Speaking from a personal view of Gandhi's philosophies, I can only say that while they're truly admirable and did seem to win the freedom of India, they're not philosophies I personally agree with. Turning the other cheek and loving thy enemy don't exactly conform with my own beliefs and feelings. If I had to lend my agreements to a historical figure's beliefs and opinions, I would likely go with those of Malcom X, who considered it quite unintelligent to not strike back at those whom would seek harm against you. Gandhi said (paraphrasing), "An eye for an eye only makes the whole world blind." Perhaps he was right. But we're all only human, and human nature (like it or not) has a very ugly side, and that ugly side often says hurt those who would hurt you first. Can't say I disagree with it. Can you?

GANDHI won the Oscar for best picture of 1982. There are still those out there you feel E.T. should have taken home than honor. To that I can only say that as incredible as E.T. was, how could it possibly win the big prize over a piece of serious adult film making depicting the life of one of the most important historical figures of the 20th Century. It can't and it didn't.

Favorite line or dialogue:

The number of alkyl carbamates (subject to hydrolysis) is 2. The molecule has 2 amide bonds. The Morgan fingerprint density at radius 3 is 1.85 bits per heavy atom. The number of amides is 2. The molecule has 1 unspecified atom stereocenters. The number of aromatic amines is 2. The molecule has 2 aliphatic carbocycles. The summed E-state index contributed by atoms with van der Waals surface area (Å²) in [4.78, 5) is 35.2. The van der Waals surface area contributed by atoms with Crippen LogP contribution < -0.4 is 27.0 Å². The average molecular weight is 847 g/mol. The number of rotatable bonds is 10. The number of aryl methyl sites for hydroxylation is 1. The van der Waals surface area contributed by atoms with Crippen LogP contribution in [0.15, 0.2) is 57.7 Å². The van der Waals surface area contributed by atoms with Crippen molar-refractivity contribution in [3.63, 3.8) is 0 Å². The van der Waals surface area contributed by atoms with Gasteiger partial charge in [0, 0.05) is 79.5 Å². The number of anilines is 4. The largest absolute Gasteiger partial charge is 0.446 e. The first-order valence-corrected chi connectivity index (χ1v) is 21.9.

Brigadier: "You don't think we're just going to walk out of India!"
Gandhi: "Yes. In the end, you will walk out. Because one hundred thousand Englishmen simply cannot control three hundred fifty million Indians, if those Indians refuse to cooperate. And that is what we intend to acheive; peaceful, non-violent, non-cooperation...'till you yourself see the WISDON of leaving."

Wednesday, February 8, 2012


(June 1987, U.S.)

I can still remember my initial reaction when I first saw the movie poster for Stanley Kubrick's FULL METAL JACKET (I didn't even know the film had been made). My thought was, "Not again!" You see, Oliver Stone's PLATOON (1986) had just spent the better part of many months dominating the screen as the quintessential film about Vietnam and had even won the Oscar for best picture of the year. So why have another Vietnam film so soon? Yeah, but people, we're talking about Stanley FUCKING Kubrick here! Like there was any chance in Heaven or Hell I'd miss his next film!